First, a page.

5. Strat

    Radio after flat battery

    Usually is last part of VIN, done it before, but it was tricky to put the code in. Are you sure your following the procedure to do it correctly. Theres a limit to the number of attempts so each attempts must be careful. Are you getting VIN off the windscreen or ID plate on car?
  6. Hi, the ignition key to our 2006 Corolla lost its internal circuit block after the case with the buttons fell apart. We've been unable to find the part that fell out. We have a second key which is still working. Is there a smarter/cheaper way to get a second key back as I'm being told Toyota want $230 for the key blank, pay extra to locksmith to cut the key, then pay $70 to Toyota service to program the key. It all seems like a really bad joke considering this only happened due to faulty Toyota key design causing it to break. If I don't get a second key back and the sole working key is lost apparently its fatal for the car. Anyone been through this before, particularly in Melbourne?
  7. Thanks I've checked fluid level is good. No leaks around brake master cyl or hose to clutch cyl, no leaks around pedals. Also no leaks at cycl on clutch fork. The clutch pedal is about 1 inch lower than brake pedal even when I pull pedals back to make sure they are seated. Hey I watched that video of the Russian guy topping up clutch fluid....wow...like could tell it was already full before he tried to add to it...lol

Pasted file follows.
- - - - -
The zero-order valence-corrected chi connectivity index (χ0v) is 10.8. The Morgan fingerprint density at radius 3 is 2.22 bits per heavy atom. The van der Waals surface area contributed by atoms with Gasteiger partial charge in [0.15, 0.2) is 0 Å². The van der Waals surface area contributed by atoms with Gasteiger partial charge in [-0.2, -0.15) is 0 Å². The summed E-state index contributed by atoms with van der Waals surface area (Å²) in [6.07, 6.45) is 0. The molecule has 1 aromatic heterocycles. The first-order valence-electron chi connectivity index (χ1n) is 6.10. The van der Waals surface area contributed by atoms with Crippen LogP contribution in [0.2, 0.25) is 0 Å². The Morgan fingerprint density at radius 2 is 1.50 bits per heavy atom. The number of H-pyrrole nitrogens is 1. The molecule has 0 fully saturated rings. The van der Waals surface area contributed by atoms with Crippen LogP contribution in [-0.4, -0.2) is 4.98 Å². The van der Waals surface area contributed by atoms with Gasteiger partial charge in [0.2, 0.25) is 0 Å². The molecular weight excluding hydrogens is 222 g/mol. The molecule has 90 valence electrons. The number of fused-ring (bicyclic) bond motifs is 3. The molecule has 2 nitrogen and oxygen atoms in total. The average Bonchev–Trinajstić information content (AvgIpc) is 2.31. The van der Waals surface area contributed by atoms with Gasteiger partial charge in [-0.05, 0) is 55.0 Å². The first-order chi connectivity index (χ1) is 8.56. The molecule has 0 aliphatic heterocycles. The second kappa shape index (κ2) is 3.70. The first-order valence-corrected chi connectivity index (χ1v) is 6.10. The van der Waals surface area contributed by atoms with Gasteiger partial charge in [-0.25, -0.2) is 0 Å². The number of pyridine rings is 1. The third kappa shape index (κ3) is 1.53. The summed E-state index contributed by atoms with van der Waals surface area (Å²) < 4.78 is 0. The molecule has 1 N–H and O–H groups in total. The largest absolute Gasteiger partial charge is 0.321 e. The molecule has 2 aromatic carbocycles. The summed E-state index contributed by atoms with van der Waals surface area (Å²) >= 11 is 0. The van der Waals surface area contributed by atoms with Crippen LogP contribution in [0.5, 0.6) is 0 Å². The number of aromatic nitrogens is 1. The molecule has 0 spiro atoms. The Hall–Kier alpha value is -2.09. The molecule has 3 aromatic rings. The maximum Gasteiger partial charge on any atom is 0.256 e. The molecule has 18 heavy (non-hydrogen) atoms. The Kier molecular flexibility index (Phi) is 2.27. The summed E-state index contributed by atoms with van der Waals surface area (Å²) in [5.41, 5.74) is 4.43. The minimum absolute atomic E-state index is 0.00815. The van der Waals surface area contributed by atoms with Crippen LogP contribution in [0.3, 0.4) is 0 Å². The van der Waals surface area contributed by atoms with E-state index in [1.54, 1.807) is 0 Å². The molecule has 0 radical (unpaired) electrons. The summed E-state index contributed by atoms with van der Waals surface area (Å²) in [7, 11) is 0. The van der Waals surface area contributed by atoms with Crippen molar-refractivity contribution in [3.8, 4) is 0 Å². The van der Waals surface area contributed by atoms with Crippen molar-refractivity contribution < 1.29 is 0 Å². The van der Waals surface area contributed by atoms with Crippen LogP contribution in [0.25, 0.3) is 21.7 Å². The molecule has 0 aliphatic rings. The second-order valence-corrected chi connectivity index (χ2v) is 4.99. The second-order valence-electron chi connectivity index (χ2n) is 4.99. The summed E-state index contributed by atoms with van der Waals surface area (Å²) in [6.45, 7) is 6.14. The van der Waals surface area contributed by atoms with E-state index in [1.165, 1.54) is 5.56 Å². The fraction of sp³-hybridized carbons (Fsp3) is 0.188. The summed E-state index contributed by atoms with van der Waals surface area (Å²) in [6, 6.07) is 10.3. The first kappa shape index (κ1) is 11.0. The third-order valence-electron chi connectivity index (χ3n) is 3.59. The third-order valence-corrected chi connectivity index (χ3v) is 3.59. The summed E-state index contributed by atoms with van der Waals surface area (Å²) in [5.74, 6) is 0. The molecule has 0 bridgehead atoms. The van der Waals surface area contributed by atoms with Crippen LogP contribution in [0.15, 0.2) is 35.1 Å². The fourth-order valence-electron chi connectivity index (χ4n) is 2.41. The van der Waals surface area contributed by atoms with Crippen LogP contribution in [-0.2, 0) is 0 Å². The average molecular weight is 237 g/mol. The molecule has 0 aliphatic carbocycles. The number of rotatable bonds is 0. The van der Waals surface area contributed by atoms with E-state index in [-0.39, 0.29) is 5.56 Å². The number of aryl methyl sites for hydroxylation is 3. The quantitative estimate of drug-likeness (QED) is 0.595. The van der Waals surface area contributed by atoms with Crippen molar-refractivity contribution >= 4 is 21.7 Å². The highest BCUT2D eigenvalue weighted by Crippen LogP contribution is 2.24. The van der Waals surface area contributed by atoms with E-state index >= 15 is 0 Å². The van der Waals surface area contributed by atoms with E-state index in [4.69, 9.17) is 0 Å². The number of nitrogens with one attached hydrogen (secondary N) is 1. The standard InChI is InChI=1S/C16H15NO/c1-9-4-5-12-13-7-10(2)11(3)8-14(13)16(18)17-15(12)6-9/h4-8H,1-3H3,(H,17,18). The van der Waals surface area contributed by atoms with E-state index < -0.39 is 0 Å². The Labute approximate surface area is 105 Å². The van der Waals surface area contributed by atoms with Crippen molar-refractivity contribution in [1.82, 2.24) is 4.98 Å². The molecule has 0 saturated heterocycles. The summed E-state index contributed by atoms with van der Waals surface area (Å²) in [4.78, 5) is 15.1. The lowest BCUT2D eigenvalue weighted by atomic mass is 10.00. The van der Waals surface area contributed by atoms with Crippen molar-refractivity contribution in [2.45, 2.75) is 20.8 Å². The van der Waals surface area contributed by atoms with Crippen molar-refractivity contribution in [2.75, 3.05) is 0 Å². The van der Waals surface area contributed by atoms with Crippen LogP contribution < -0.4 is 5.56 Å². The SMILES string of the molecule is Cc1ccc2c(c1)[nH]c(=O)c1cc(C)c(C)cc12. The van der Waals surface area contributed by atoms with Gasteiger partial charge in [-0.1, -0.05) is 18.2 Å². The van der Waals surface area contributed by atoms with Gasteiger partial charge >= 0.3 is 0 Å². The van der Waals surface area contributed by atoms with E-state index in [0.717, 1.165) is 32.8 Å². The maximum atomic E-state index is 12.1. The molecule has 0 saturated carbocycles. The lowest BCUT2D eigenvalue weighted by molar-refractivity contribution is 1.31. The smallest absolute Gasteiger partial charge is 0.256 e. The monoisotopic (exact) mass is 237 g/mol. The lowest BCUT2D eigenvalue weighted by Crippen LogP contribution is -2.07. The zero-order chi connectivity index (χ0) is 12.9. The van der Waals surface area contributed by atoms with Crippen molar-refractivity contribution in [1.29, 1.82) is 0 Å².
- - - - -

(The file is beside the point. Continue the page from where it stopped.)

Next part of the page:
8. Can anyone tell me approximately how many kilometers original clutch should last in one of these Corollas please? I have one with 150,000km, which is getting intermittent problem with clutch pedal staying down near floor making it impossible to change gears. If you manually pull the pedal back up level with brake it goes back to normal and stays that way until it does it again. I would like to know if the pedal is supposed to do that to indicate clutch replacement is due? If not any ideas what causes the clutch pedal to do that please?
  9. Don't know if your model is similar in steering but mine had seized adjuster sleeves on the tie rods, making it impossible to change the alignment "toe in". The adjuster sleeves have a split down the length of them allowing moisture/water to get in. If yours is similar then a warning, do not place excessive force or grip on these sleeves as they will distort out of shape and maybe even fracture causing them to become unusable if they do free up. It took about 4 days but keep spraying WD40, CRC or Nulon into the split and allow to soak, repeat twice a day, watch out for over spray that you don't hit the brake discs. When trying to grip them don't grab the center as its hollow there, try the ends where rod end is threaded in so it won't collapse. When you get them apart thoroughly clean off rust, internal and external, then apply ant-seize to thread before re-installing. Must check the sleeve has not cracked or collapsed (gone out of round) where mechanics have been twisting on it with vice grips etc. Before disturbing the sleeves try and measure how far they are screwed in so you can put them back in same place and then your alignment will at least be drive-able.